San Jose Earthquakes Kick Off In-Stadium Bitcoin Payments

Stan Higgins
May 21, 2014 at 16:12 UTC
Updated Feb 4, 2019 at 22:19 UTC

The San Jose Earthquakes, a soccer club from California, is banking on the growing popularity of bitcoin in Silicon Valley as it prepares to launch bitcoin payments at its stadium box office, concession stands and gift store.

Bitcoin integration at the team’s Buck Shaw Stadium will take place on 25th May, in time for the Earthquakes’ match with Houston Dynamo. Coinbase is acting as the stadium’s bitcoin payments processor, leveraging the exchange’s tablet app to accept payments.

Team President Dave Kaval told CoinDesk that the the organization became interested in bitcoin thanks to nearby Silicon Valley’s strong association with the digital currency, saying:

“We felt that, talking to a lot of our fans, especially in Silicon Valley, there were people who had inquired about whether or not we actually accepted bitcoin in the stadium. That kind of fed off inquiries on our side.”

Bitcoin rollout

San Jose EarthquakesThe Earthquakes are planning on integrating bitcoin payments at a number of key areas at Buck Shaw Stadium. Game attendees can use bitcoin to buy tickets at the box office and additionally will be able to pay for concessions at certain locations and buy merchandise at the stadium gift shop.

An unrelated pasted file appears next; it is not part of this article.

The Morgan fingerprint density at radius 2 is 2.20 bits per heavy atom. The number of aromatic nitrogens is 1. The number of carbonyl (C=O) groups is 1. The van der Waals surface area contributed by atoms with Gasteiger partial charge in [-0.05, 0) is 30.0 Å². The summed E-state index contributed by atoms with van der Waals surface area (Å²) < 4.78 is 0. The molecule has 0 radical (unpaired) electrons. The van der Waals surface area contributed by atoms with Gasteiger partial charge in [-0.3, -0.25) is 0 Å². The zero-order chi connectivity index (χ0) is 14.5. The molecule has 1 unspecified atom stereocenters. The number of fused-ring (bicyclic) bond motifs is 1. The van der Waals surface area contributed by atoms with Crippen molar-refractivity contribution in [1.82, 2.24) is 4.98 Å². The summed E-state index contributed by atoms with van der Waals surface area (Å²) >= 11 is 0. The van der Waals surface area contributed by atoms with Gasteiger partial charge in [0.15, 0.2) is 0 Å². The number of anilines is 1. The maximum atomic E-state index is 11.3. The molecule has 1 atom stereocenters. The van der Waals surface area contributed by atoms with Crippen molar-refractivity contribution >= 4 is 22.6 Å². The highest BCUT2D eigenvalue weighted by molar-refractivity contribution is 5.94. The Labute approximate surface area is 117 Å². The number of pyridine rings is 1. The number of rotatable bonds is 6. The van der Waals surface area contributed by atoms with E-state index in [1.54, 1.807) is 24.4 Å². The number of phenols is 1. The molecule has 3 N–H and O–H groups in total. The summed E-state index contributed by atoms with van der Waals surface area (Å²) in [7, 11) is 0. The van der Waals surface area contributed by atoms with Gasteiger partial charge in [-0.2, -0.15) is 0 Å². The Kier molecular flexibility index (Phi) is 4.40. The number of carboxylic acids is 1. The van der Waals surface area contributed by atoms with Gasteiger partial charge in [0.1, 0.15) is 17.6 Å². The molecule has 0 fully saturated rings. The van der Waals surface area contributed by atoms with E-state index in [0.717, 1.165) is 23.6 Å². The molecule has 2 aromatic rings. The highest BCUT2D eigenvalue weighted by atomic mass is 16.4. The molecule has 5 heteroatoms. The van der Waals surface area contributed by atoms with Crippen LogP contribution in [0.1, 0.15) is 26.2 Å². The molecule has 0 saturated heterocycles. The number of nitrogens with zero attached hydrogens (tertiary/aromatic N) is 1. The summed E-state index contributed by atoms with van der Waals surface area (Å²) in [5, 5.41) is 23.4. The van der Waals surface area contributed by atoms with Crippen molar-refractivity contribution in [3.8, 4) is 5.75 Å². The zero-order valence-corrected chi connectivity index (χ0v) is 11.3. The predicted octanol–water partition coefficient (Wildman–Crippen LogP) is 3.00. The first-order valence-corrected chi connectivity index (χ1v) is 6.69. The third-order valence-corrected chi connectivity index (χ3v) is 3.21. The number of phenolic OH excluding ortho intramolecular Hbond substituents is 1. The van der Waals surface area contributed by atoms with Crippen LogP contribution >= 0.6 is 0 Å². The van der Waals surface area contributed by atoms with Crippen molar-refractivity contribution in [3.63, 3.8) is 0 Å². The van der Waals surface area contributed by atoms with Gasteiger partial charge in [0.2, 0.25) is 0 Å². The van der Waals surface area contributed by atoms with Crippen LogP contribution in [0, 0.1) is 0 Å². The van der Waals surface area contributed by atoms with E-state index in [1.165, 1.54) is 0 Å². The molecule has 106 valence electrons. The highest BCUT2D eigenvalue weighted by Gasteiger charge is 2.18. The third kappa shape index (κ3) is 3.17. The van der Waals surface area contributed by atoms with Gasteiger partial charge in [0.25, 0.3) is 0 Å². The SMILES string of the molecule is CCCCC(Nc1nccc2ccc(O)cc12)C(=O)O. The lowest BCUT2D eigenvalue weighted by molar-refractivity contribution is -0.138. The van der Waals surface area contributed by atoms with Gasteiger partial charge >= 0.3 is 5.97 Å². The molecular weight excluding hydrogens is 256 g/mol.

Kaval said that while not every point-of-sale terminal will be ready to accept bitcoin on 25th May, he said that more support will be added soon after.

He noted that the Earthquakes team is expecting a strong turnout for bitcoin-using customers, saying that many people in the area are familiar with digital currencies and are looking for opportunity to spend their bitcoins:

“I think we’re gonna have more people than we think. I think it will attract a lot of new fans and people.”

Entertainment role

Kaval suggested that, like credit cards, bitcoin could easily be integrated as an alternative payment method at sports arenas and and other entertainment centres, adding that it’s a matter of allowing the technology to catch on with consumers:

“If you think back to the ’80s or early ’90s, you would go to a lot of places and they wouldn’t accept credit cards. Especially concerts and things like that – it was all cash. So think about how far that’s come.”

Kaval went on to say that integrating bitcoin enables entertainment venues to tap into payment methods that are easiest for customers. Otherwise, venues run the risk of failing to capitalize on that nascent demand.

Other sports clubs have adopt bitcoin as a form of payment this year. In March, Polish soccer club GKS Katowice announced that fans could use bitcoin to pay for tickets and buy merchandise.

At the start of the year, the Sacramento Kings became the first NBA team to begin accepting bitcoin payments. The franchise later opened a bitcoin-only online store.

San Jose Earthquakes soccer image via Photo Works / Shutterstock.com